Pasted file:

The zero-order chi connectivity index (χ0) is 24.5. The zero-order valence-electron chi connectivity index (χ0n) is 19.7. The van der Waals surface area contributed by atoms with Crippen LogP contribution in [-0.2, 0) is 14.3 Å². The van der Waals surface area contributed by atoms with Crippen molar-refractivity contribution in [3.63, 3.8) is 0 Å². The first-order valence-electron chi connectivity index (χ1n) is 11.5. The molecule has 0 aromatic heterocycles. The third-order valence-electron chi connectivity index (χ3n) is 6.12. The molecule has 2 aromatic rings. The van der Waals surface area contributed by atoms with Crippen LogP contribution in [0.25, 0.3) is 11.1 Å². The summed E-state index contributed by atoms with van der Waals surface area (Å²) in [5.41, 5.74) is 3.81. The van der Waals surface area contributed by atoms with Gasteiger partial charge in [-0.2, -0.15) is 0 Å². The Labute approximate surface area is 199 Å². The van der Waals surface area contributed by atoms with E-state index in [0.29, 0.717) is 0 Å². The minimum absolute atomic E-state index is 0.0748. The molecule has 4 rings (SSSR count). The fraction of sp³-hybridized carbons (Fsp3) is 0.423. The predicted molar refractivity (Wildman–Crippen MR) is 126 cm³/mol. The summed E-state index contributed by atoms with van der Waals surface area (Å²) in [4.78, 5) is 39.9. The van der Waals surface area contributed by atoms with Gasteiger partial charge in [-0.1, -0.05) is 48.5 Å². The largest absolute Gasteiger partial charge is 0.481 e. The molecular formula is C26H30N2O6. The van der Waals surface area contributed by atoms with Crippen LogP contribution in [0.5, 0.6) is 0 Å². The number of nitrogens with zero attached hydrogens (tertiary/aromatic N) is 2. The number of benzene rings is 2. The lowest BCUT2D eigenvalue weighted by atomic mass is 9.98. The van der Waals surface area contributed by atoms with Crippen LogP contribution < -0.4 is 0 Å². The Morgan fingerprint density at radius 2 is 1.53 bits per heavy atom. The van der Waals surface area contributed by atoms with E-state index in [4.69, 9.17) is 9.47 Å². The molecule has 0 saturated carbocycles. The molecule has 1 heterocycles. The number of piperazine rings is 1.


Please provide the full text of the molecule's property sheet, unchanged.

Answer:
The zero-order chi connectivity index (χ0) is 24.5. The zero-order valence-electron chi connectivity index (χ0n) is 19.7. The van der Waals surface area contributed by atoms with Crippen LogP contribution in [-0.2, 0) is 14.3 Å². The van der Waals surface area contributed by atoms with Crippen molar-refractivity contribution in [3.63, 3.8) is 0 Å². The first-order valence-electron chi connectivity index (χ1n) is 11.5. The molecule has 0 aromatic heterocycles. The third-order valence-electron chi connectivity index (χ3n) is 6.12. The molecule has 2 aromatic rings. The van der Waals surface area contributed by atoms with Crippen LogP contribution in [0.25, 0.3) is 11.1 Å². The summed E-state index contributed by atoms with van der Waals surface area (Å²) in [5.41, 5.74) is 3.81. The van der Waals surface area contributed by atoms with Gasteiger partial charge in [-0.2, -0.15) is 0 Å². The Labute approximate surface area is 199 Å². The van der Waals surface area contributed by atoms with E-state index in [0.29, 0.717) is 0 Å². The minimum absolute atomic E-state index is 0.0748. The molecule has 4 rings (SSSR count). The fraction of sp³-hybridized carbons (Fsp3) is 0.423. The predicted molar refractivity (Wildman–Crippen MR) is 126 cm³/mol. The summed E-state index contributed by atoms with van der Waals surface area (Å²) in [4.78, 5) is 39.9. The van der Waals surface area contributed by atoms with Gasteiger partial charge in [-0.1, -0.05) is 48.5 Å². The largest absolute Gasteiger partial charge is 0.481 e. The molecular formula is C26H30N2O6. The van der Waals surface area contributed by atoms with Crippen LogP contribution in [0.5, 0.6) is 0 Å². The number of nitrogens with zero attached hydrogens (tertiary/aromatic N) is 2. The number of benzene rings is 2. The lowest BCUT2D eigenvalue weighted by atomic mass is 9.98. The van der Waals surface area contributed by atoms with Crippen LogP contribution < -0.4 is 0 Å². The Morgan fingerprint density at radius 2 is 1.53 bits per heavy atom. The van der Waals surface area contributed by atoms with E-state index in [4.69, 9.17) is 9.47 Å². The molecule has 0 saturated carbocycles. The molecule has 1 heterocycles. The number of piperazine rings is 1.